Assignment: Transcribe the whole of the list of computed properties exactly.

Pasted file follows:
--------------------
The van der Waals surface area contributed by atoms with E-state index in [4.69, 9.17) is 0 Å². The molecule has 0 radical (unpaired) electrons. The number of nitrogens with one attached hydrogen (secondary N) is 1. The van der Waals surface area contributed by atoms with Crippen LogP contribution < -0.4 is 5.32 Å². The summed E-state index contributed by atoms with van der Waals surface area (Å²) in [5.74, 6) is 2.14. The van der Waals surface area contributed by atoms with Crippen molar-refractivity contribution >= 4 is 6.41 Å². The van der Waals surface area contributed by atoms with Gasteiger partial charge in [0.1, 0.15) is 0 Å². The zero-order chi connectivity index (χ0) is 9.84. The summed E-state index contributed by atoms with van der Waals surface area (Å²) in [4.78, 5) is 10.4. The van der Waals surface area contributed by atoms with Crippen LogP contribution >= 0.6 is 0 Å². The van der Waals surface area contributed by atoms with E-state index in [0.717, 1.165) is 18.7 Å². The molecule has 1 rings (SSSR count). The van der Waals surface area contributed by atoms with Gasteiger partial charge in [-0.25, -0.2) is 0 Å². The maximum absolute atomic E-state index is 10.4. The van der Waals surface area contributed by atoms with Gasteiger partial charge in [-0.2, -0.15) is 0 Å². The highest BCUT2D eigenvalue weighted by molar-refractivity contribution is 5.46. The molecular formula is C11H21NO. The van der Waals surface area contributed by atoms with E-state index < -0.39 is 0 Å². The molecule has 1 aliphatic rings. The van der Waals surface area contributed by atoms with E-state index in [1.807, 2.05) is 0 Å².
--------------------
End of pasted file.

The van der Waals surface area contributed by atoms with E-state index in [4.69, 9.17) is 0 Å². The molecule has 0 radical (unpaired) electrons. The number of nitrogens with one attached hydrogen (secondary N) is 1. The van der Waals surface area contributed by atoms with Crippen LogP contribution < -0.4 is 5.32 Å². The summed E-state index contributed by atoms with van der Waals surface area (Å²) in [5.74, 6) is 2.14. The van der Waals surface area contributed by atoms with Crippen molar-refractivity contribution >= 4 is 6.41 Å². The van der Waals surface area contributed by atoms with Gasteiger partial charge in [0.1, 0.15) is 0 Å². The zero-order chi connectivity index (χ0) is 9.84. The summed E-state index contributed by atoms with van der Waals surface area (Å²) in [4.78, 5) is 10.4. The van der Waals surface area contributed by atoms with Crippen LogP contribution >= 0.6 is 0 Å². The van der Waals surface area contributed by atoms with E-state index in [0.717, 1.165) is 18.7 Å². The molecule has 1 rings (SSSR count). The van der Waals surface area contributed by atoms with Gasteiger partial charge in [-0.25, -0.2) is 0 Å². The maximum absolute atomic E-state index is 10.4. The van der Waals surface area contributed by atoms with Gasteiger partial charge in [-0.2, -0.15) is 0 Å². The highest BCUT2D eigenvalue weighted by molar-refractivity contribution is 5.46. The molecular formula is C11H21NO. The van der Waals surface area contributed by atoms with E-state index < -0.39 is 0 Å². The molecule has 1 aliphatic rings. The van der Waals surface area contributed by atoms with E-state index in [1.807, 2.05) is 0 Å².